What kind of sun cream should I be using – and why?

Along with other precautionary measures, such as seeking shade and covering up, sun care products form an essential part of preserving the health of our skin.

And with dozens of products choose from, consumers are spoilt for choice when they shop for sunscreen products. Making the right purchase, however, comes down to a lot more than price.


Protection from UVA and UVB

The damage caused by the sun’s rays is due to the UV radiation they contain, which comes in two different wavelengths – UVA and UVB. It is UVB rays which cause the most obvious signs of skin damage, such as redness and the blistering which is commonly linked to instances of skin cancer. UVA rays, however, are associated with more long-term effects, in the form of premature ageing, a weakening of the immune system, as well as some cancer risks.

“Nanoparticles of TiO2 are often incorporated into sunscreens as UV filters and have a history of extremely safe use”

A sunscreen’s ability to protect from UVB radiation is known as the Sun Protection Factor (SPF). The EU recommends that the UVA protection level should be at least a third of a product’s SPF, and sunscreen meeting this requirement features a logo with the letters “UVA” printed inside a circle.

While experts recognise UVA exposure as a serious threat, it is frequently overlooked by consumers. A recent study found that more than half of parents would choose a sun screen based only on its SPF rating to prevent sunburn, without considering the damage caused by UVA.



Choosing the right sunscreen filter – Mineral or Chemical?

All sunscreen products rely on active ingredients in the form of mineral or chemical filters to protect against the harmful effects of the sun. Examples of mineral options are titanium dioxide (TiO2) and zinc oxide, while Mexoryl SX (INCI: terephthalylidene dicamphor sulfonic acid) and Oxybenzone (INCI: benzophenone-3) are ingredients in chemical filters.

Mineral sunscreens, such as TiO2, form a protective layer on top of the skin and reflect UV rays, whereas chemical filters are absorbed into the skin where they then affect UV rays that enter the body, causing them to be emitted as infrared rays.

The advantages of mineral over chemical sunscreens have made them the go-to option for parents or people with sensitive skin. Paul Wright, an Associate Professor at RMIT University’s School of Health and Biomedical Sciences, says chemical options can “cause skin irritation and allergies, need to be re-applied more frequently, and are absorbed by the skin to a much greater extent”.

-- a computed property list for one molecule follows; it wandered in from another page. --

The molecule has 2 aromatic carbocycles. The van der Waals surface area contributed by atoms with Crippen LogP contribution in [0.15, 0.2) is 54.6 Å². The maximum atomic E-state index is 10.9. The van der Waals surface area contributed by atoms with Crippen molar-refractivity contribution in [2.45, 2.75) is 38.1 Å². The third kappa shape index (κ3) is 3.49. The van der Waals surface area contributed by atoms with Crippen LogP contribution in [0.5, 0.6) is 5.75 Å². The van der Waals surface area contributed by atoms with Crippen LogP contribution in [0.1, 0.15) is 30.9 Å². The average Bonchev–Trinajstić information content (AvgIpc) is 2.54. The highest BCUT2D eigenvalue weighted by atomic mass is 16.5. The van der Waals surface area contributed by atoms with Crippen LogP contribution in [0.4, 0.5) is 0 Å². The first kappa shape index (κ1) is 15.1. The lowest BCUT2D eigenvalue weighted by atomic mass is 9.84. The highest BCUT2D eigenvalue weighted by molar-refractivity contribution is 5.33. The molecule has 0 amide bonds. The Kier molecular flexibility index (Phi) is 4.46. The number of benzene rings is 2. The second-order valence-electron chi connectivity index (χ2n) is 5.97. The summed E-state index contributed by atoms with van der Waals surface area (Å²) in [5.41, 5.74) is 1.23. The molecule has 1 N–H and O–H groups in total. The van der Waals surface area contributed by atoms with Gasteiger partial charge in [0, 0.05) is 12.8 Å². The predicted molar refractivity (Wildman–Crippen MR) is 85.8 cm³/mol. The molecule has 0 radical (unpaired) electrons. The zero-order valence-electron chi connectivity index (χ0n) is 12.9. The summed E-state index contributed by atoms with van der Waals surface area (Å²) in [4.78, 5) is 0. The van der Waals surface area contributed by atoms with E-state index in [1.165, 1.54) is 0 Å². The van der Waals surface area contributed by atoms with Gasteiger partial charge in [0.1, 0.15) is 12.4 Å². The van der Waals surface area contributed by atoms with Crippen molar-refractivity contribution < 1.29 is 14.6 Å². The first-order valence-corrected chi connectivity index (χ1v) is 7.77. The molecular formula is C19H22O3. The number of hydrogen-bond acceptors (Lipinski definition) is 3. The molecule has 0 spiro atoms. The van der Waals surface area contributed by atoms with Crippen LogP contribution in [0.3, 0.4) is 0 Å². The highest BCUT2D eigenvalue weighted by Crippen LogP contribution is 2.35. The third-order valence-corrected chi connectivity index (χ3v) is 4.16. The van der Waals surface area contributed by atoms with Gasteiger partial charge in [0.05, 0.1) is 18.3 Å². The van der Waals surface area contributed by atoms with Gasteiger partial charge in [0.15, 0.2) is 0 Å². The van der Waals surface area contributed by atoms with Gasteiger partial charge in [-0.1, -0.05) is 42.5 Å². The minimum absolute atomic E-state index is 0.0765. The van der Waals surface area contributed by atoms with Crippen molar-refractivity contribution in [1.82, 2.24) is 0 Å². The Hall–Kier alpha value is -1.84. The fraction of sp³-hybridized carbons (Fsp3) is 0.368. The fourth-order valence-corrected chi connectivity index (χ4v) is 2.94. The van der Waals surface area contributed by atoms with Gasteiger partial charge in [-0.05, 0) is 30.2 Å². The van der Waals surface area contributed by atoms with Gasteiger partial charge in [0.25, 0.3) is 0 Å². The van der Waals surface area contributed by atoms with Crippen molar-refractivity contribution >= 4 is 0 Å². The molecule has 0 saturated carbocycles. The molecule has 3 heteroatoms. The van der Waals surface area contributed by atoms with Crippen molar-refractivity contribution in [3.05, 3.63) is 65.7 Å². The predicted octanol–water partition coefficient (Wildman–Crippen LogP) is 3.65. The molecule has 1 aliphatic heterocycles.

Choosing the right mineral sunscreen – TiO2 or Zinc?

TiO2, in particular, is prized for its ability to protect the skin – absorbing and scattering both UVA and UVB rays in an extremely efficient manner. Mineral-based sunscreens often have a mix of active ingredients, but Dr Mike Bell, skincare scientific advisor at Boots UK, says, “Titanium dioxide is a slightly more efficient sunscreen in terms of the SPF it delivers, protecting better in the UVB region than zinc oxide.”



Applying your sunscreen

The level of protection your sunscreen gives you is based on its strength and how thickly you apply it. However, people generally apply around half the recommended amount, leaving them under-protected from the sun’s rays.

“This is simply because using more makes their skin feel very unpleasant,” explains Professor Brian Diffey, Emeritus in Dermatological Sciences at Newcastle University. He continues: “For me, the best way to apply sunscreen is to use as much as you feel comfortable with before you go out in the sun. Then, after 10-15 minutes of exposure, re-apply it. That will give you a much better chance of achieving the expected SPF and ensuring more uniform coverage.”

“Given that most people don’t use sunscreens as tested by manufacturers, it’s better for people to use a much higher SPF than they think is necessary”

Helping tackle the application problem are ground-breaking tech advancements that have seen ‘nano’ TiO2 becoming widely used in sunscreen as it makes it simpler and less frustrating to apply.

“Nanoparticles of TiO2 are often incorporated into sunscreens as UV filters and have a history of extremely safe use,” says Dr. Chris Flower, Chartered Biologist and toxicologist and Director-General of the Cosmetic, Toiletries & Perfumery Association.

“In nano-form, TiO2 has the added benefit of being easier to spread and also appearing transparent, so reducing whiteness. These are important benefits as the feel and look of a product on the skin can be a major factor in someone’s decision to protect themselves from the sun using sunscreen.”


Making the case for a higher SPF

Experts generally advocate the use of a product containing SPF 30 or more to account for the lower levels of consumer application. Recent research by King’s College London, appears to back this up. Here, scientists conducted a major investigation into DNA damage caused by UV rays. They discovered that volunteers wearing sunscreen at officially recommended levels showed significantly less damage than those subjected to a single day’s exposure to a low dose of UV rays without protection.

“This research shows that the way sunscreen is applied plays an important role in determining how effective it is,” says report author, Professor Antony Young. “Given that most people don’t use sunscreens as tested by manufacturers, it’s better for people to use a much higher SPF than they think is necessary.”